Whether a visitor sees it immediately or not, the identity of Las Vegas is slowly evolving. Boomers may always see it as a gaming paradise, a place where secrets and made and kept, where excess in all forms is available and most of the time, accepted.
But there is another side to Las Vegas that Gen X/Yers and Millennials are also coming to know: the true resort side where gaming is a part of, but not the whole, experience. Arguably, CityCenter, the enclave of exceptional mixed-use architecture off the Las Vegas Strip, that includes the AriaLasVegas.Aria Resort And Casino, the non-gaming Mandarin Oriental Hotel, the Veer Towers and the Vdara Hotel And Spa, has aided in this perceptual shift. Though Las Vegas is still considered a playground, the meaning of the word "play" is encompassing much more than just rolling the dice.
Part of this perceptual shift deals with the celebrities and shows available, the exceptional golf that can be accessed at high-end golf courses, including Shadow Creek, one of the most elite in the country, the high-end shopping experiences at Crystals, CityCenter, and then, the unique spa therapies/experiences available at some of CityCenter hotels.
Recently, I was fortunate enough to experience a few of the most unique. Here is a list I tried during last week's travels to Las Vegas.
The steamed poultices are made from lemongrass, ginger and par extracts, put into a soft cloth and then rubbed on the body. In addition, is a full body oil massage. It is enormously relaxing and you may want to keep the poultices afterwards.
The Ganbanyoku Beds
The Spa at ARIA is the only place in the country to offer these Japanese heated stone beds. Ganbanyoku means "stone bath" or "stone sauna" in Japanese and it's a practice that originated in Thailand. These stone beds are made of tenshoh seki or black silica and black silica lava rock. These beds help with increased circulation, accelerated metabolism, soothing muscles and the elimination of toxins from the body.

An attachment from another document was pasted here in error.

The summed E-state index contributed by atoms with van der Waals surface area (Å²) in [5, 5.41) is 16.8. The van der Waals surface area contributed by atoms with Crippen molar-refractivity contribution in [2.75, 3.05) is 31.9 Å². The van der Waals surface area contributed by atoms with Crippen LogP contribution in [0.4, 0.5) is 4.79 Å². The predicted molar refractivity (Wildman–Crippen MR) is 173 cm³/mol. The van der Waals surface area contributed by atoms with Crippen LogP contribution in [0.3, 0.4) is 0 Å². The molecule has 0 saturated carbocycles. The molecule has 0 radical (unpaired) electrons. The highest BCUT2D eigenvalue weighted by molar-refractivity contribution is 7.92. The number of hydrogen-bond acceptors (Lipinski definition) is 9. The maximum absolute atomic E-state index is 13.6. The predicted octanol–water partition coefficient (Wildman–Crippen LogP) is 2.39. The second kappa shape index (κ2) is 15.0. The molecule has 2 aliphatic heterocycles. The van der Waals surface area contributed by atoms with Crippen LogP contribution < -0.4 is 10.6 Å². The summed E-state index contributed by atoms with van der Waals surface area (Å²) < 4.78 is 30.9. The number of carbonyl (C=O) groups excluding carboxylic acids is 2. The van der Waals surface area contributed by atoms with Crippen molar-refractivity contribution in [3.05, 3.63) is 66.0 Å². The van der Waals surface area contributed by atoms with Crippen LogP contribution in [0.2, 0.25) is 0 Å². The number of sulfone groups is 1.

The Shio Salt Room.
It is a salt-infused room, featuring a wall of illuminated salt bricks. Breathing deeply helps upper respiratory problems. Lounge chairs provide vibration therapy in rhythm to soft music.
The Red Carpet Facial
It was penetrating and moisturizing. Even now, five days afterward, my face feels very hydrated.
There are multiple, unusual therapies I did not have time to try, but sounded very interesting: The Thai Clay Aromatherapy Wrap, The Thai Yoga Massage, The Asian Bathhouse Ritual With YogurtMask and Pressure Point Facial Massage, to name only a few.
The Salt Scrub With Italian Blood Orange Flower Ritual
The salt scrub was rubbed into my skin with small salt crystals, allowing for a stimulating and exfoliating treatment. My massage therapist told me it was meant to get rid of all that awful winter skin. After I took a shower to remove the salt, I went back to the table and had a wonderful orange scented oil massage. My skin did feel much softer. All that winter skin, down the drain!
The other Vdara unique therapies I will try next time are: the Juniper and Cypress Detoxifying Massage, the Arnica Muscle Repair Massage and the Peppermint And Tee Tree Reflexology treatment.
The Mandarin Oriental is known for its unusual spa experiences, many of which are called Time Rituals. You schedule a time and then you decide what therapies would best fit the time. You can have a time ritual from two to six hours. In that time, I participated in a classic Hammam and a Rhassoul.
The Hammam is a heated, steam room experience with a loofah exfoliation scrub. Also included are personal experience showers that can cool as much as you'd want.
The Rhassoul is a Moroccan based experience, where I applied therapeutic mud to much of my body and face. I then went into a room heated to 100 degrees, and the mud is allowed to dry. Then, aromatic steam is released, allowing mud to moisten again, after which I took a rain shower and had a head and foot massage.
Also at the Spa, are Tepedarium Chairs, contoured chairs that provide some warmth, but not an intense kind of heat. The Laconium Room, however, is more intense. Kept at 140̊F, with slight humidity, it is a heated relaxation room, with contoured bench-style seating, floors and ceilings are all radiated for a therapeutic heat experience.